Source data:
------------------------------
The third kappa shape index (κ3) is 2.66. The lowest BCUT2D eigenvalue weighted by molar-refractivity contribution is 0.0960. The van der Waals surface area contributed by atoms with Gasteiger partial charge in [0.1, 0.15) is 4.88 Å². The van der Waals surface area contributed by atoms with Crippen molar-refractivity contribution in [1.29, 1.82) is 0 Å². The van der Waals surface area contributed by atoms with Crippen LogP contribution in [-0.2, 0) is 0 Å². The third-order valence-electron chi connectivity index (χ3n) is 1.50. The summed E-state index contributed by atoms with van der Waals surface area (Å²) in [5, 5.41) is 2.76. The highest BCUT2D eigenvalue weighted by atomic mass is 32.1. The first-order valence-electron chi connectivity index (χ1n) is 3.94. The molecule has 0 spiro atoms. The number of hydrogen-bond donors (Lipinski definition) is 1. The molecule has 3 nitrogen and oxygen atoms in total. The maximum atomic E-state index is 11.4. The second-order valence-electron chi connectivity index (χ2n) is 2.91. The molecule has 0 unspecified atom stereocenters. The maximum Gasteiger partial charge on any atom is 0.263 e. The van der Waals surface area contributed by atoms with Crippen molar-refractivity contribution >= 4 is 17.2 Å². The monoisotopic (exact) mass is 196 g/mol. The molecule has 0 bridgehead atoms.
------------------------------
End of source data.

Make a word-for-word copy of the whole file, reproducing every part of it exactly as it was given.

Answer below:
The third kappa shape index (κ3) is 2.66. The lowest BCUT2D eigenvalue weighted by molar-refractivity contribution is 0.0960. The van der Waals surface area contributed by atoms with Gasteiger partial charge in [0.1, 0.15) is 4.88 Å². The van der Waals surface area contributed by atoms with Crippen molar-refractivity contribution in [1.29, 1.82) is 0 Å². The van der Waals surface area contributed by atoms with Crippen LogP contribution in [-0.2, 0) is 0 Å². The third-order valence-electron chi connectivity index (χ3n) is 1.50. The summed E-state index contributed by atoms with van der Waals surface area (Å²) in [5, 5.41) is 2.76. The highest BCUT2D eigenvalue weighted by atomic mass is 32.1. The first-order valence-electron chi connectivity index (χ1n) is 3.94. The molecule has 0 spiro atoms. The number of hydrogen-bond donors (Lipinski definition) is 1. The molecule has 3 nitrogen and oxygen atoms in total. The maximum atomic E-state index is 11.4. The second-order valence-electron chi connectivity index (χ2n) is 2.91. The molecule has 0 unspecified atom stereocenters. The maximum Gasteiger partial charge on any atom is 0.263 e. The van der Waals surface area contributed by atoms with Crippen molar-refractivity contribution >= 4 is 17.2 Å². The monoisotopic (exact) mass is 196 g/mol. The molecule has 0 bridgehead atoms.